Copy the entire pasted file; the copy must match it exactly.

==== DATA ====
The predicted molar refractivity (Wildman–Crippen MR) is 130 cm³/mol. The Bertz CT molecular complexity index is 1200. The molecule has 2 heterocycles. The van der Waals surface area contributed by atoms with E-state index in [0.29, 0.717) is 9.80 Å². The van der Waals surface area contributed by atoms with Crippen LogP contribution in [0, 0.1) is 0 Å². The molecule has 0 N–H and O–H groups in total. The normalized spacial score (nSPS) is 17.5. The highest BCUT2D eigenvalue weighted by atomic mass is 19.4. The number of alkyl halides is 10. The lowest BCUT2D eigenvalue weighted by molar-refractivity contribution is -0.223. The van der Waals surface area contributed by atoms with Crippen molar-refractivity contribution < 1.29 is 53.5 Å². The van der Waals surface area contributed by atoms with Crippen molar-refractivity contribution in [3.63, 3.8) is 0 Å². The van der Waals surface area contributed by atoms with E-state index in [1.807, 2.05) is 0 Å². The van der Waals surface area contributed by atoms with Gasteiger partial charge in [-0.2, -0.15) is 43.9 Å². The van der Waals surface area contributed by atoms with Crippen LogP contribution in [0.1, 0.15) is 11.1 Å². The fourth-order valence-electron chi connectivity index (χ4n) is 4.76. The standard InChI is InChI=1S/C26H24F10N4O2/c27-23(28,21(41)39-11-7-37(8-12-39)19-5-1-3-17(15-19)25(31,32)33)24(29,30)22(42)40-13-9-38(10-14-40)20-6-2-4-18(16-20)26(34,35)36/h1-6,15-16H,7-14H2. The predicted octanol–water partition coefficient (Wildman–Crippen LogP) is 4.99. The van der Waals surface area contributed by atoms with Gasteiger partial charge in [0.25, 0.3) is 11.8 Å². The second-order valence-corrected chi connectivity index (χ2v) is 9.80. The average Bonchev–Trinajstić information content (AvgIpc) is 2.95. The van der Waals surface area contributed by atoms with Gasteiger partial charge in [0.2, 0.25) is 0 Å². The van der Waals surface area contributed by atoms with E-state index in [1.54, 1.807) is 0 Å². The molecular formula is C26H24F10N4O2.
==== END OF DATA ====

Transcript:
The predicted molar refractivity (Wildman–Crippen MR) is 130 cm³/mol. The Bertz CT molecular complexity index is 1200. The molecule has 2 heterocycles. The van der Waals surface area contributed by atoms with E-state index in [0.29, 0.717) is 9.80 Å². The van der Waals surface area contributed by atoms with Crippen LogP contribution in [0, 0.1) is 0 Å². The molecule has 0 N–H and O–H groups in total. The normalized spacial score (nSPS) is 17.5. The highest BCUT2D eigenvalue weighted by atomic mass is 19.4. The number of alkyl halides is 10. The lowest BCUT2D eigenvalue weighted by molar-refractivity contribution is -0.223. The van der Waals surface area contributed by atoms with Crippen molar-refractivity contribution < 1.29 is 53.5 Å². The van der Waals surface area contributed by atoms with Crippen molar-refractivity contribution in [3.63, 3.8) is 0 Å². The van der Waals surface area contributed by atoms with E-state index in [1.807, 2.05) is 0 Å². The van der Waals surface area contributed by atoms with Gasteiger partial charge in [-0.2, -0.15) is 43.9 Å². The van der Waals surface area contributed by atoms with Crippen LogP contribution in [0.1, 0.15) is 11.1 Å². The fourth-order valence-electron chi connectivity index (χ4n) is 4.76. The standard InChI is InChI=1S/C26H24F10N4O2/c27-23(28,21(41)39-11-7-37(8-12-39)19-5-1-3-17(15-19)25(31,32)33)24(29,30)22(42)40-13-9-38(10-14-40)20-6-2-4-18(16-20)26(34,35)36/h1-6,15-16H,7-14H2. The predicted octanol–water partition coefficient (Wildman–Crippen LogP) is 4.99. The van der Waals surface area contributed by atoms with Gasteiger partial charge in [0.25, 0.3) is 11.8 Å². The second-order valence-corrected chi connectivity index (χ2v) is 9.80. The average Bonchev–Trinajstić information content (AvgIpc) is 2.95. The van der Waals surface area contributed by atoms with Gasteiger partial charge in [0.2, 0.25) is 0 Å². The van der Waals surface area contributed by atoms with E-state index in [1.54, 1.807) is 0 Å². The molecular formula is C26H24F10N4O2.